• Courier: U.S. Environmental Protection Agency, Ariel Rios Building, 1200 Pennsylvania Avenue, NW., Rm # 7241C, Washington, DC 20004, between 9 a.m. and 5 p.m. Eastern time, Monday through Friday, except Federal holidays.
  • Fax: 202-564-0072.

For further information regarding scoping contact: Jessica Trice, NEPA Compliance Division, Office of Federal Activities, U.S. Environmental Protection Agency, 1200 Pennsylvania Avenue, NW., Mail Code: 2252A, Washington, DC 20460. Telephone: (202) 564-6646.

V. Executive Order 12898: Federal Actions to Address Environmental Justice in Minority Populations and Low-Income Populations Back to Top

Executive Order (EO) 12898 (59 FR 7629 (Feb. 16, 1994)) establishes federal executive policy on environmental justice. Its main provision directs federal agencies, to the greatest extent practicable and permitted by law, to make environmental justice part of their mission by identifying and addressing, as appropriate, disproportionately high and adverse human health or environmental effects of their programs, policies, and activities on minority populations and low-income populations in the United States.

EPA has determined that this draft CGP will not have disproportionately high and adverse human health or environmental effects on minority or low-income populations because it increases the level of environmental protection for all affected populations without having any disproportionately high and adverse human health or environmental effects on any population, including any minority or low-income population. The permit provisions in this permit include new requirements for erosion and sediment control and pollution prevention, and result in an increase in the level of environmental protection. The requirements in this permit apply equally to all construction projects that disturb one or more acres in areas where EPA is the permitting authority, and therefore do not disproportionately and adversely affect minority or low-income populations.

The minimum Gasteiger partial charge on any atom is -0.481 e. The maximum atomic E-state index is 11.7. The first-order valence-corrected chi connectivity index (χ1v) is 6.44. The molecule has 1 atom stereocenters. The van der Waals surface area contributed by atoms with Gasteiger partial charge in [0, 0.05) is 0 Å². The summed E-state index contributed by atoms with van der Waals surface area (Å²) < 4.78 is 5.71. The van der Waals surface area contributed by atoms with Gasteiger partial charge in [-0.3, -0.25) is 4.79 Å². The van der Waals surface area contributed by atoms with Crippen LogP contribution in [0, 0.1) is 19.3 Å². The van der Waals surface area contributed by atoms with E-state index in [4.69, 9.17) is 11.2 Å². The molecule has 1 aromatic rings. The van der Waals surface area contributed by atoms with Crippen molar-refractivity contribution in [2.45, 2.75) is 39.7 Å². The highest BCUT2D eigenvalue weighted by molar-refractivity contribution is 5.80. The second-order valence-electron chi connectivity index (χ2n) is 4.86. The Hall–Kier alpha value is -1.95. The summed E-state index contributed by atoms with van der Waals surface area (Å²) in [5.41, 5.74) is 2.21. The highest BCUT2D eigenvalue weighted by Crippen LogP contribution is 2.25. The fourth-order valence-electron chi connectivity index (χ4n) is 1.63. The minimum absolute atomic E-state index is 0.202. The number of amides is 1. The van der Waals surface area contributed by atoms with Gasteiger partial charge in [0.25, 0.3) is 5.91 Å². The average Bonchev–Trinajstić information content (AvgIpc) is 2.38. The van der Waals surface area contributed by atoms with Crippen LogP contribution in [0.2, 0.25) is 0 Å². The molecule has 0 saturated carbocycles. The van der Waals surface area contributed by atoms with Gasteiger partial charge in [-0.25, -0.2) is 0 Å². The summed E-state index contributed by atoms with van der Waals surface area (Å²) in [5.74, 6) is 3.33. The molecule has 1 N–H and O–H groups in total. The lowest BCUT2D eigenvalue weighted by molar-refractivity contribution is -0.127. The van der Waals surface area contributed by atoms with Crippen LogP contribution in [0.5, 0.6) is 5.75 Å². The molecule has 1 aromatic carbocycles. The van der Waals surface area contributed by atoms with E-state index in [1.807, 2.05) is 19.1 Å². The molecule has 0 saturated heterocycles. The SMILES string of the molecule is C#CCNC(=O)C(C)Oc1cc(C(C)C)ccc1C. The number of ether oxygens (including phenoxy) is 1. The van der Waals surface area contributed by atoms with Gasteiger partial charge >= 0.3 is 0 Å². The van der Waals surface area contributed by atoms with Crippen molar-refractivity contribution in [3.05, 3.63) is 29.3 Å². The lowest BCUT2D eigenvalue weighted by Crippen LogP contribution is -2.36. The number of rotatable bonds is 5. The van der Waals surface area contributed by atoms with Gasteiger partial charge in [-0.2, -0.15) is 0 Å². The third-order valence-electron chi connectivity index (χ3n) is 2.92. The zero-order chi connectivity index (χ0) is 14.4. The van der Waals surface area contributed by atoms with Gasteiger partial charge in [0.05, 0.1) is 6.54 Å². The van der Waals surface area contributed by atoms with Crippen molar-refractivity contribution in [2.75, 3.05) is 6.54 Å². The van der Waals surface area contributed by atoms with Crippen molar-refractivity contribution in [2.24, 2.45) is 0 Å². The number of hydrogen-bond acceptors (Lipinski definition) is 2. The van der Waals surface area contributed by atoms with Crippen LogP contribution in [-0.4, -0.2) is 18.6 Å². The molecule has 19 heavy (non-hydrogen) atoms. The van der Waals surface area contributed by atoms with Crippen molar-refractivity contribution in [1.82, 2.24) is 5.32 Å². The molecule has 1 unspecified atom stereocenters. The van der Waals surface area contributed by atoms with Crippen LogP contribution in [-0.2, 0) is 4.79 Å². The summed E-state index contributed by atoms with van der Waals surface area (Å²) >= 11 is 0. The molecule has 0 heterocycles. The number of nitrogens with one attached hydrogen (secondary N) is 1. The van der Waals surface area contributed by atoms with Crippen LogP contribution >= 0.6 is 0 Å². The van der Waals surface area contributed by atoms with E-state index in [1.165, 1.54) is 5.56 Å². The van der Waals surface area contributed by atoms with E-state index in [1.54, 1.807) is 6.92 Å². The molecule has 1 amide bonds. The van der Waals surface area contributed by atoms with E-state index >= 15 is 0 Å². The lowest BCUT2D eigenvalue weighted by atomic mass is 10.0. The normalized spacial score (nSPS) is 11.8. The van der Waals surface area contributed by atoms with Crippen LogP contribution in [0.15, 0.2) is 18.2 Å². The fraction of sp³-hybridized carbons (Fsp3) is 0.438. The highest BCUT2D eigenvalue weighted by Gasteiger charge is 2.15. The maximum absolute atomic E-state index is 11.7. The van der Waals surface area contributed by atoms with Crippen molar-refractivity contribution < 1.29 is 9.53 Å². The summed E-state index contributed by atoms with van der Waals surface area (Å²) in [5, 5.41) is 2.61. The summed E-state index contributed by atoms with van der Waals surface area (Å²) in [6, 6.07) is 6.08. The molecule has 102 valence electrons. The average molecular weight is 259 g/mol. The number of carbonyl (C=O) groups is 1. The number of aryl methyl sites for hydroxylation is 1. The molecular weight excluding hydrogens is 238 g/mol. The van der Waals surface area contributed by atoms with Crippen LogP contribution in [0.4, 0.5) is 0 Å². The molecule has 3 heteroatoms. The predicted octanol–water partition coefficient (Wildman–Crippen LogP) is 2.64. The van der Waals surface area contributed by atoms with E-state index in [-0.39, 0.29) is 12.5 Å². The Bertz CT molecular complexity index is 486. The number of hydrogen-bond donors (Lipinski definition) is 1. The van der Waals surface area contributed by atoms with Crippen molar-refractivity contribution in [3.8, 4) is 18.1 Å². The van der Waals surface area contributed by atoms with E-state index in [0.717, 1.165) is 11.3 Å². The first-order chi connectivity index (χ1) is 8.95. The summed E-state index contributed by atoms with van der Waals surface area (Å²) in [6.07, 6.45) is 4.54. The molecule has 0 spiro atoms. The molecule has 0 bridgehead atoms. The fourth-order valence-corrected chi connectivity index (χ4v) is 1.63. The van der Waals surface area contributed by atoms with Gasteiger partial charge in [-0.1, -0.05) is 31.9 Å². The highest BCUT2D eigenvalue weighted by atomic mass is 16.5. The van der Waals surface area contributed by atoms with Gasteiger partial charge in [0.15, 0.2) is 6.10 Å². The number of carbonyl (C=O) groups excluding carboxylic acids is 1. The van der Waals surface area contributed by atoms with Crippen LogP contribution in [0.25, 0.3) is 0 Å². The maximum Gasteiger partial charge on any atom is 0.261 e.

VI. Executive Order 13175: Consultation and Coordination with Indian Tribal Governments Back to Top

In compliance with Executive Order 13175, EPA is in the process of consulting with tribal officials to gain an understanding of and, where necessary, to address the tribal implications of the draft CGP. In the course of this consultation, EPA plans to undertake the following activities:

1. Provide education and outreach on the draft CGP;

2. Hold national conference call(s) to discuss issues and concerns of the tribes and document discussions held in this call;

3. Solicit comment on the draft permit; and

4. Provide feedback through a written communication explaining how tribal issues and concerns were considered in the final action. This communication will be completed and made available to the tribes at the same time the permit is promulgated and the other responses to the comments are published.

Authority: Back to Top

Clean Water Act, 33 U.S.C. 1251 et seq.

Dated: April 12, 2011.

H. Curtis Spalding,

Regional Administrator, EPA Region 1.

Dated: April 12, 2011.

Carl-Axel P. Soderberg,

Division Director, Caribbean Environmental Protection Division, EPA Region 2.

Dated: April 12, 2011.

Kevin Bricke,

Acting Director, Division of Environmental Planning & Protection, EPA. Region 2.

Dated: April 12, 2011.

Jon M. Capacasa,

Director, Water Protection Division, EPA Region 3.

Dated: April 12, 2011.

Douglas Mundrick,

Acting Director, Water Protection Division, EPA Region 4.

Dated: April 12, 2011.

Tinka G. Hyde,

Director, Water Division, EPA Region 5.

Dated: April 12, 2011.

Miguel I. Flores,

Director, Water Quality Protection Division, EPA Region 6.

Dated: April 12, 2011.

Jamie Green,

Acting Director, Water, Wetlands and Pesticides Division, EPA Region 7.

Dated: April 11, 2011.

Stephen S. Tuber,

Assistant Regional Administrator, EPA Region 8.

Dated: April 11, 2011.

Alexis Strauss,

Director, Water Division, EPA Region 9.

Dated: April 11, 2011.

Michael A. Bussell,

Director, Office of Water and Watersheds, EPA Region 10.

[FR Doc. 2011-9929 Filed 4-22-11; 8:45 am]

BILLING CODE 6560-50-P